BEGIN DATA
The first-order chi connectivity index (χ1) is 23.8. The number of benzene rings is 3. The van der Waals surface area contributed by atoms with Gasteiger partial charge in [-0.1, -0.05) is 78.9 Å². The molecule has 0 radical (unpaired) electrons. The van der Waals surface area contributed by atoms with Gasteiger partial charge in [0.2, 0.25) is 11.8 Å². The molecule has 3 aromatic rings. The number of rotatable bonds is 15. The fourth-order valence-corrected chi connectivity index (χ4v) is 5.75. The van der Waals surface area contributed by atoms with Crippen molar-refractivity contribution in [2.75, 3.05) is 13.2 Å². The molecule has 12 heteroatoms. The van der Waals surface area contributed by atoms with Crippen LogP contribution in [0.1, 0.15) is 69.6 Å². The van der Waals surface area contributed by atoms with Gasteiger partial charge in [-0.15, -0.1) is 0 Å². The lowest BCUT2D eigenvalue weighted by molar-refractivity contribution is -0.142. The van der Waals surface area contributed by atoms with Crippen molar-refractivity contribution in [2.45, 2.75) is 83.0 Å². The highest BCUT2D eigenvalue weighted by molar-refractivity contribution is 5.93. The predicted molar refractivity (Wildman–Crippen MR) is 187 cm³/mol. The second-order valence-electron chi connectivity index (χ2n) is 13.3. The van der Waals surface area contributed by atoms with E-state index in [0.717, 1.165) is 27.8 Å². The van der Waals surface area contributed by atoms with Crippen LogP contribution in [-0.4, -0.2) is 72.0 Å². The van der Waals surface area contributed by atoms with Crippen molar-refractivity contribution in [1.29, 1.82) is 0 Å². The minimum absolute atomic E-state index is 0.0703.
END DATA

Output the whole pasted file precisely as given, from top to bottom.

The first-order chi connectivity index (χ1) is 23.8. The number of benzene rings is 3. The van der Waals surface area contributed by atoms with Gasteiger partial charge in [-0.1, -0.05) is 78.9 Å². The molecule has 0 radical (unpaired) electrons. The van der Waals surface area contributed by atoms with Gasteiger partial charge in [0.2, 0.25) is 11.8 Å². The molecule has 3 aromatic rings. The number of rotatable bonds is 15. The fourth-order valence-corrected chi connectivity index (χ4v) is 5.75. The van der Waals surface area contributed by atoms with Crippen molar-refractivity contribution in [2.75, 3.05) is 13.2 Å². The molecule has 12 heteroatoms. The van der Waals surface area contributed by atoms with Crippen LogP contribution in [0.1, 0.15) is 69.6 Å². The van der Waals surface area contributed by atoms with Gasteiger partial charge in [-0.15, -0.1) is 0 Å². The lowest BCUT2D eigenvalue weighted by molar-refractivity contribution is -0.142. The van der Waals surface area contributed by atoms with Crippen molar-refractivity contribution in [2.45, 2.75) is 83.0 Å². The highest BCUT2D eigenvalue weighted by molar-refractivity contribution is 5.93. The predicted molar refractivity (Wildman–Crippen MR) is 187 cm³/mol. The second-order valence-electron chi connectivity index (χ2n) is 13.3. The van der Waals surface area contributed by atoms with E-state index in [0.717, 1.165) is 27.8 Å². The van der Waals surface area contributed by atoms with Crippen LogP contribution in [-0.4, -0.2) is 72.0 Å². The van der Waals surface area contributed by atoms with Crippen molar-refractivity contribution in [1.29, 1.82) is 0 Å². The minimum absolute atomic E-state index is 0.0703.